Trade Conversation Remains High on the list of Supportive Factors.

Equity markets received a boost after a report that U.S. Trade Representative Robert Lighthizer and senior U.S. officials are heading to China next Monday for an across the table trade negotiations between the world’s two biggest economies.
Stephen Innes
Trade Conversation Remains High on the list of Supportive Factors.

While trade conversation remains high on the list of supportive factors for equity market this week, investors risk barometers are completely dialled in on the amplitude of the US Federal Reserve next easing cycle as the looser the policy, and the higher equity markets will soar. As is typical during the Fed Blackout period, investors usually shy away from front running policy decision which has been made even more complicated this week as questions are swirling if the ECB will hint at switching the QE tap back on.

The S&P 500 is straddling 3,000 points in anticipation of the Fed lowering interest rates, but if Fed guidance confirms they are easing for precautionary rather than recessionary reasons the market will easily extend on current gains while the looser the policy measure will dictate just how high equity markets take flight.

After a decade of unparalleled easy money policies, still, the global economy struggles with growth and absentee inflation. Lacking a more suitable contingency plan global central banks are set to engage in concerted policy easing yet again, with rate cuts all but inevitable in the US, China, and Europe. And asset purchases could be re-kindled in the Eurozone and other economies where interest rates are already at historic lows such as Japan, New Zealand and Australia. In the UK, Brexit is still the driving force, but rate cuts are highly likely, with a return to QE on a hard Brexit all but a lock.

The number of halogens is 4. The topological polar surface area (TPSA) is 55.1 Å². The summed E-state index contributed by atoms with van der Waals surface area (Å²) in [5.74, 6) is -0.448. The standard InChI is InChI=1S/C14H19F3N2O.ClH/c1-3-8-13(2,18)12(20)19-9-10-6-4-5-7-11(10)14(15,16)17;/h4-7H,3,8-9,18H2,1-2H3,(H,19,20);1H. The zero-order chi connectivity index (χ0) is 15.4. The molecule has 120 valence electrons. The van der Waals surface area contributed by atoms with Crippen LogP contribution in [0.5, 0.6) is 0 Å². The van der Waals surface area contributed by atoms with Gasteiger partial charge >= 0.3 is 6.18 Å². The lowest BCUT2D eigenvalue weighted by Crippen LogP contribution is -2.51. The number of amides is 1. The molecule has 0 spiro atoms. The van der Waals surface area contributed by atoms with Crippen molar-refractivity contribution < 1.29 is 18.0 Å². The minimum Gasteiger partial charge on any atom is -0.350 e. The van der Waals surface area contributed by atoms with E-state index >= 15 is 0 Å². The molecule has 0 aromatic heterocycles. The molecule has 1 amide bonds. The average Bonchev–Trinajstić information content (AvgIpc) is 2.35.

Get ready for a deluge of central bank easing and lower interest rates forever.

Oil Markets

After an inanimate start to the New York session, oil market gradually climbed the price ladder on improved risk sentiment after reports of a planned trade meeting between the US and China and word from U.S. Central Command which said the United States might have taken down a second Iranian drone. Both events triggered a sizable short-covering rally after the markets have been struggling under the weight of a trade war-induced global consumption slump.

And for good measure, oil prices moved even higher after the American Petroleum Institute reported a substantial crude oil inventory draw of 10.961 million barrels for the week ending July 18, compared to analyst expectations of a much smaller yet still heavy -4 million barrels draw.

Indeed, oil markets were in desperate need of good news as with Libya lifting it “force majeure” and traders growing more price benevolent to middle east tension, investors will rejoice in this significant fundamental fillip although the Strom Barry inventory overhang and indications of another gasoline build will likely curb to some degree the markets topside ambitions as traders will look to the more definitive EIA report later in the week.

Gold markets

Gold got a boost from rising no-deal Brexit probabilities, which also significantly increases the odds of QE on the continent. However, the rally gave way to improved US-China trade news flows and a high degree of investor caution knowing that substantial speculative length has built up above $1400 and that gold markets reaction function will be asymmetric to the Fed’s post rate cut messaging.

While gold investors will continue to rebalance positions ahead of the FOMC, likely keeping markets in current ranges, but with QE apparently back on several central bank’s roundtable discussions, even the hint of non-conventional easing should continue to provide a solid footing for Gold prices to springboard if the Fed affirms the markets dovish suspicions.

ECB and the Euro

The market continues to swing between 4 and 6 basis points of cuts into today’s ECB rate decision, which has caused many to chase the EURUSD market lower Traders had expected ECB today’s rate cut probability to lessen into the meeting although price action last week was telling us that traders wanted to be short Euro into the meeting but not quite this short. However, the weak EU economic pulse and a higher probability of no-deal Brexit, traders are mindful that Draghi could unleash both a precautionary and recessionary policy bazooka of sorts.

Traders expect the Euro to continue to fall under the weight on negative-yielding bonds while nothing entirely new here; it will ensure EURUSD rallies are capped which has likely emboldened some pre-ECB short Euro position-taking.

While a rate cut today is bearish for the Euro in its own right, but the cut will increase the odds for an imminent QE significantly, and this is what could drive the Euro significantly lower.

Brexit and the Pound